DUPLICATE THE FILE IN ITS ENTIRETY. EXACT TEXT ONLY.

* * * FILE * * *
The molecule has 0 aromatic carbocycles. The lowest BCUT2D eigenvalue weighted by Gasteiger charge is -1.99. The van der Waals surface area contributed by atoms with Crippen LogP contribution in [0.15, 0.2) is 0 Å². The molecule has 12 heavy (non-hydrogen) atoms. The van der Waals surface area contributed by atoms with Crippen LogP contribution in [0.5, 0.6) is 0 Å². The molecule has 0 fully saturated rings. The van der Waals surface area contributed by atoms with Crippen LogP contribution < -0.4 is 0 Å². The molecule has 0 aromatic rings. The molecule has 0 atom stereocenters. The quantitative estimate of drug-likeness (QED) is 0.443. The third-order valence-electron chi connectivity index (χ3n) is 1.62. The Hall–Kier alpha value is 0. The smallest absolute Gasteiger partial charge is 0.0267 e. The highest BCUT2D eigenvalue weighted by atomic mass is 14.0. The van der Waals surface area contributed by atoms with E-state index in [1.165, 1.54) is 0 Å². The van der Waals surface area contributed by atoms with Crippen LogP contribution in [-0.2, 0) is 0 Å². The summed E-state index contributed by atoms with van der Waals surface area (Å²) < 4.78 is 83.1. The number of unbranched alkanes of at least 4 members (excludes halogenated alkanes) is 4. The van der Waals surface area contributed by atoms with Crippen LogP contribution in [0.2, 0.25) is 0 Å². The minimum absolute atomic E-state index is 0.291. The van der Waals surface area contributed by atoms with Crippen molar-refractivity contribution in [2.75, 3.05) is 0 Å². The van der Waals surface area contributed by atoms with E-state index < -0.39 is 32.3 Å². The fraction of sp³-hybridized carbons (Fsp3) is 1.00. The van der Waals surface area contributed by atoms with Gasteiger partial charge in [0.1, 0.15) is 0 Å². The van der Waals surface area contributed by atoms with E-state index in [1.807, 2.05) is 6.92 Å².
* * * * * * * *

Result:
The molecule has 0 aromatic carbocycles. The lowest BCUT2D eigenvalue weighted by Gasteiger charge is -1.99. The van der Waals surface area contributed by atoms with Crippen LogP contribution in [0.15, 0.2) is 0 Å². The molecule has 12 heavy (non-hydrogen) atoms. The van der Waals surface area contributed by atoms with Crippen LogP contribution in [0.5, 0.6) is 0 Å². The molecule has 0 fully saturated rings. The van der Waals surface area contributed by atoms with Crippen LogP contribution < -0.4 is 0 Å². The molecule has 0 aromatic rings. The molecule has 0 atom stereocenters. The quantitative estimate of drug-likeness (QED) is 0.443. The third-order valence-electron chi connectivity index (χ3n) is 1.62. The Hall–Kier alpha value is 0. The smallest absolute Gasteiger partial charge is 0.0267 e. The highest BCUT2D eigenvalue weighted by atomic mass is 14.0. The van der Waals surface area contributed by atoms with E-state index in [1.165, 1.54) is 0 Å². The van der Waals surface area contributed by atoms with Crippen LogP contribution in [-0.2, 0) is 0 Å². The summed E-state index contributed by atoms with van der Waals surface area (Å²) < 4.78 is 83.1. The number of unbranched alkanes of at least 4 members (excludes halogenated alkanes) is 4. The van der Waals surface area contributed by atoms with Crippen LogP contribution in [0.2, 0.25) is 0 Å². The minimum absolute atomic E-state index is 0.291. The van der Waals surface area contributed by atoms with Crippen molar-refractivity contribution in [2.75, 3.05) is 0 Å². The van der Waals surface area contributed by atoms with E-state index < -0.39 is 32.3 Å². The fraction of sp³-hybridized carbons (Fsp3) is 1.00. The van der Waals surface area contributed by atoms with Gasteiger partial charge in [0.1, 0.15) is 0 Å². The van der Waals surface area contributed by atoms with E-state index in [1.807, 2.05) is 6.92 Å².